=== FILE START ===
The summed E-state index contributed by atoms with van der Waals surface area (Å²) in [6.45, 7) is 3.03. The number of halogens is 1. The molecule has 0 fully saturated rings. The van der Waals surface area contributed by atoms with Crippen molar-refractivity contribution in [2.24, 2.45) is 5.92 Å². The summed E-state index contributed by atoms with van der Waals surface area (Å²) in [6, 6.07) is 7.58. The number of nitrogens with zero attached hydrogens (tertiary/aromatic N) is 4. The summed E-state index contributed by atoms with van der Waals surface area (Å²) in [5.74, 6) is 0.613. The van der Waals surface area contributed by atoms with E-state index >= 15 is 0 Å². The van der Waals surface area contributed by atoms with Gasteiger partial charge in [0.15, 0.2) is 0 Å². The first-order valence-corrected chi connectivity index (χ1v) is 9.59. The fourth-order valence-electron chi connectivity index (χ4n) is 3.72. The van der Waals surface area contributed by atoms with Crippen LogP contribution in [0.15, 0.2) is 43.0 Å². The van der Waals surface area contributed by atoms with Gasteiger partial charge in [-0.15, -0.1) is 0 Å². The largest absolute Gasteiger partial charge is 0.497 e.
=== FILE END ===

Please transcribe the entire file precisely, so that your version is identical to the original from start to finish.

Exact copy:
The summed E-state index contributed by atoms with van der Waals surface area (Å²) in [6.45, 7) is 3.03. The number of halogens is 1. The molecule has 0 fully saturated rings. The van der Waals surface area contributed by atoms with Crippen molar-refractivity contribution in [2.24, 2.45) is 5.92 Å². The summed E-state index contributed by atoms with van der Waals surface area (Å²) in [6, 6.07) is 7.58. The number of nitrogens with zero attached hydrogens (tertiary/aromatic N) is 4. The summed E-state index contributed by atoms with van der Waals surface area (Å²) in [5.74, 6) is 0.613. The van der Waals surface area contributed by atoms with E-state index >= 15 is 0 Å². The van der Waals surface area contributed by atoms with Gasteiger partial charge in [0.15, 0.2) is 0 Å². The first-order valence-corrected chi connectivity index (χ1v) is 9.59. The fourth-order valence-electron chi connectivity index (χ4n) is 3.72. The van der Waals surface area contributed by atoms with Crippen LogP contribution in [0.15, 0.2) is 43.0 Å². The van der Waals surface area contributed by atoms with Gasteiger partial charge in [-0.15, -0.1) is 0 Å². The largest absolute Gasteiger partial charge is 0.497 e.